Henry Adams (1838-1918) was the grandson of a US President and great grandson of another. He is a famed historian and is perhaps most well known today as the author of The Education of Henry Adams, which is widely considered to be the greatest autobiography ever written and was the winner of the 1919 Pulitzer Prize.

Henry Adams was born in Boston, Massachusetts on February 16, 1838. To say that he was born into the American aristocracy is an understatement; as stated before, he was a direct descendent of two presidents and his father, Charles Francis Adams, was also involved in politics, serving the crucial role as American ambassador to Britain during the Civil War. He was schooled privately and in the 1850s attended Harvard University, from where he graduated in 1858 with a degree in history.

After this, he traveled abroad for two years to Germany and Italy. By this time he was already keeping detailed journals, which he would draw upon later in his masterwork. After two years of traveling, he took on the role as private secretary to his father as the elder Charles Adams served as the ambassador to Great Britain during the United States Civil War. He served as his father's secretary from 1860 to 1868.

In late 1868, perturbed by the political changing of the guard in Washington, D.C., he left his position as his father's secretary and became a teacher. He was an assistant professor of history at Harvard University from 1869 to 1876. During this time, he introduced the seminar system of instruction (still widely used today in academia). He also served as the editor of the periodical North American Review during this period, staying on the masthead as editor from 1870 to 1876.

At the end of his tenure at Harvard University, Adams spent much of the rest of his life traveling, conducting historical research, and writing. His first notable work was a biography of Albert Gallatin, published in 1879.

Perhaps his most intriguing written work (and my personal favorite of the lot, except for perhaps his autobiography) was his novel Democracy, published in 1880. As a member of a proud political family, Adams had been deeply bothered by the moral and political corruption of the Ulysses S. Grant administration (1868-1876) and in this novel, a political parody of the Grant administration, he skewers it quite coldly, portraying the president as a bumbling fool in a sea of political sharks. It's quite an enjoyable read, even today. He would later dabble in fiction again, producing the novel Esther in 1884, which is basically a lightly-covered commentary on New York high society.

His most important nonfictional work may have been his nine volume History of the United States of America During the Administrations of Thomas Jefferson and James Madison, published from 1889 to 1891. It is a thorough look at the presidency of these two men. It also delves into more of an opinionated slant, as Adams contends that the decisions and policies of the period from 1801 to 1817 shaped the main course of subsequent American political development.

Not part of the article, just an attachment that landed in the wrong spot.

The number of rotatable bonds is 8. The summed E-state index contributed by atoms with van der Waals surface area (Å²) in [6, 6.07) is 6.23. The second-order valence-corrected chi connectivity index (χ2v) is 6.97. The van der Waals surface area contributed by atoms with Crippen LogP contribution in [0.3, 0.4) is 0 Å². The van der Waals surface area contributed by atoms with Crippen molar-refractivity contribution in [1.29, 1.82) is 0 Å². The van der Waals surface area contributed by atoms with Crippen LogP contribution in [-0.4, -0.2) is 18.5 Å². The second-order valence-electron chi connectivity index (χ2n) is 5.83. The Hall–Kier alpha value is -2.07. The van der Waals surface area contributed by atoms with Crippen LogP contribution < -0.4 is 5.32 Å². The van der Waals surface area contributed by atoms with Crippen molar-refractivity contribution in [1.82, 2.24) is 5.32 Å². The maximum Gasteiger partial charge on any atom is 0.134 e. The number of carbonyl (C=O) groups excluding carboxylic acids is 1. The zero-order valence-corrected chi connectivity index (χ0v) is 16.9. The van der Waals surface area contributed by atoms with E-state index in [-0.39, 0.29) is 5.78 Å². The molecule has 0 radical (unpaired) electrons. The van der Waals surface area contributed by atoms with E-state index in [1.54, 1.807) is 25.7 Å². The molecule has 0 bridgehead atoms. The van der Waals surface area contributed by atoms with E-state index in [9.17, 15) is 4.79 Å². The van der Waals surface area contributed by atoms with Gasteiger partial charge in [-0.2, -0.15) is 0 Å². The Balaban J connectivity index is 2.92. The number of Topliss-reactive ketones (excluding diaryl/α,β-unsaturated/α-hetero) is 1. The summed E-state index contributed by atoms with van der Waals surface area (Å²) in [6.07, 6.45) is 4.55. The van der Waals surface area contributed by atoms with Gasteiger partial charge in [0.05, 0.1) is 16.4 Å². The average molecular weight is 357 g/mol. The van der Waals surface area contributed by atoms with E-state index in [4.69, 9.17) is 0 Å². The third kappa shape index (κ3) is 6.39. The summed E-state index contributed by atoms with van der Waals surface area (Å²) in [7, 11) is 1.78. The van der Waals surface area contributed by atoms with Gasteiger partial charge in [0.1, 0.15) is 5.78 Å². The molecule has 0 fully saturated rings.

In his later years, he took to writing more and more, and some of his most interesting work comes from the years near the end of his life. In 1904, he privately printed Mont-Saint-Michel and Chartres, a study of medieval culture that is a very interesting read (it was posthumously reprinted widely). In 1906, he again privately published the book he is most remembered for, The Education of Henry Adams. The book is deeply engrossing as it follows his education and then discusses how it failed him in his later years. The book ends up coming off as much an indictment of the educational system of the day as it does an autobiography, which is perhaps part of its appeal. It was not widely published until after his death, and for it Adams received the 1919 Pulitzer Prize posthumously. Interestingly enough, Adams himself thought that these books were quite poor; that's why he self-published them for his own interest and for distribution mostly to friends and close acquaintances.

His final work is also quite interesting and influential; it was also published posthumously. Degradation of the Democratic Dogma came out in 1919, consisting of three essays on the philosophy of history. Interestingly, the essays revolve around the application of the second law of thermodynamics to the study of history. It maintains that mechanical energy is constantly dissipating; Adams' theory is that human history is much the same, devoid of purpose in the end. It is a very interesting perspective, especially when taken in light of his other writings. Henry Adams passed away on March 27, 1918.

Henry Adams had a great deal of influence on America in a number of ways. He contributed greatly to the study of history and the philosophy of history. He also served greatly as his father's secretary at a greatly crucial time in America's history. Yet, his greatest contribution may be for the high-water mark he set for autobiographies, a book that one can still find in print today. If you're interested in much more detail, as well as a deft condemnation of the educational system in America in the 19th century, The Education of Henry Adams is a fantastic autobiography.

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